Takashi Horisaki presents Social Dress St. Louis at the Contemporary Art Museum St. Louis[uds-billboard name=”socialdress”]Imprints of a rosary, a goalie mask, and a brick, whimsical and airy, hang, strung together on cheesecloth in layers of pale orange, mint green, and light blue amidst eighteen foot high ceilings. Takashi Horisaki’s installation, Social Dress St. Louis: Learning and Unlearning is physically made up of colored latex casts of items people hold dear, strung across the gallery in cells, or groups, but is essentially made up of the much more braving stuff of community stories, cross-city participation, and getting to know your neighbors.
Horisaki, a Japanese-born, Brooklyn-based artist continues his series of community driven, multiple participant cast latex projects with Social Dress St. Louis. Previous pieces in New Orleans, Louisiana (2007), Buffalo, New York (2010), and originally initiated during Horisaki’s time as an MFA student at Washington University (his connection to the city, and thus relevance in the Front Room’s Homegrown series at the Contemporary Art Museum). Takashi returns to St. Louis’ Contemporary Art Museum to present a colorful web of interlocking objects, people, and stories with the ultimate goal , according to the artist, to “celebrate the growing, diverse communities of St. Louis and their characters over the past seven years by bringing workshops that allow a space for communal conversation to these communities.”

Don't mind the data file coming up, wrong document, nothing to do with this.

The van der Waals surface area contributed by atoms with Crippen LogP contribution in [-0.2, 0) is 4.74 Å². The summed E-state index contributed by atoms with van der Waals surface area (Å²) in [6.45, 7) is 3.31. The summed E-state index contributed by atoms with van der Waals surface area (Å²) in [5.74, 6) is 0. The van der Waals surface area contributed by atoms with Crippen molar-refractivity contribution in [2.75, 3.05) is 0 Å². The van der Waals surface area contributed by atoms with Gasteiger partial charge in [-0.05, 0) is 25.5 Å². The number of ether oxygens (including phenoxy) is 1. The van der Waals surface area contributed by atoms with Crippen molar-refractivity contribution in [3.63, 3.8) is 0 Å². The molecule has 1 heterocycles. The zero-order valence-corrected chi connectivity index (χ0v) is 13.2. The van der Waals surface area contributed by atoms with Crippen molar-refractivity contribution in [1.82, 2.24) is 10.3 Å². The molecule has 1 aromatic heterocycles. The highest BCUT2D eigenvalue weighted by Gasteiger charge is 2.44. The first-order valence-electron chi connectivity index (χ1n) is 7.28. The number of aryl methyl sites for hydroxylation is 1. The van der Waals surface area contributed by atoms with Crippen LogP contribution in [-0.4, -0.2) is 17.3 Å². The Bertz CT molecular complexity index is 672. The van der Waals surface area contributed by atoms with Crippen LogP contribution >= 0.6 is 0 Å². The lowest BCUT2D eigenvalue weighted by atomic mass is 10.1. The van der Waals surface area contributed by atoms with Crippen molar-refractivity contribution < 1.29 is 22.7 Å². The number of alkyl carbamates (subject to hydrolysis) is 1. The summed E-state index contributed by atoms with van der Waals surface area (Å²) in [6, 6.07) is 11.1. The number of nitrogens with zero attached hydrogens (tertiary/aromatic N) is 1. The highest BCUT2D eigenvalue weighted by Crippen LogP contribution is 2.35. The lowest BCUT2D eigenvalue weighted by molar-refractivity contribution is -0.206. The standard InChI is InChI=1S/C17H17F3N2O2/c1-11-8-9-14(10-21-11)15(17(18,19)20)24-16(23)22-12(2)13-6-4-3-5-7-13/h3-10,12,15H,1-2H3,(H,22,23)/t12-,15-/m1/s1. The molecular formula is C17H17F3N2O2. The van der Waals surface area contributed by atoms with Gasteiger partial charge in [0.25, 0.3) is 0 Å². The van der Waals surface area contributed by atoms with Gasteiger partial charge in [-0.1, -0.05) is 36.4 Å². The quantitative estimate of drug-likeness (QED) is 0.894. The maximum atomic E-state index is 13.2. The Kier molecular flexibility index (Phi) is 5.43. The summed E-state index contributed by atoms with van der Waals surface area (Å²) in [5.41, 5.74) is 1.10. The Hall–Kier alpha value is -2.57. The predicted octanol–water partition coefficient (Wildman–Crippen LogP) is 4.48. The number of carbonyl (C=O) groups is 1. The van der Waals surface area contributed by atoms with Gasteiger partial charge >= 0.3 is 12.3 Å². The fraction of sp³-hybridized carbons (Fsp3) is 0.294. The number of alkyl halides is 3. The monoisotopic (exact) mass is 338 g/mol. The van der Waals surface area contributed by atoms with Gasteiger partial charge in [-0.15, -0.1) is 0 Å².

Horisaki’s exhibition in the Front Room began with eleven community workshops across the city in which anyone could participate. Contributors were encouraged to bring an object meaningful to them to cast in latex. Never worked with latex before? Perfect. While Horisaki did provide a video available on YouTube so participants could learn the process before they came, most people just showed up, a kind of scenario ripe for meeting new people, discussing the objects we keep close, and learning from each other. Horisaki acted as a leader in these workshops, and was accessible in both terms of logistics and conversation. But, there also very naturally arose teachers within group sessions, and participants would guide others on the process as new people arrived. That kind of collaboration, of working together with strangers and sharing stories is as very much core to Horisaki’s project as is the final installation.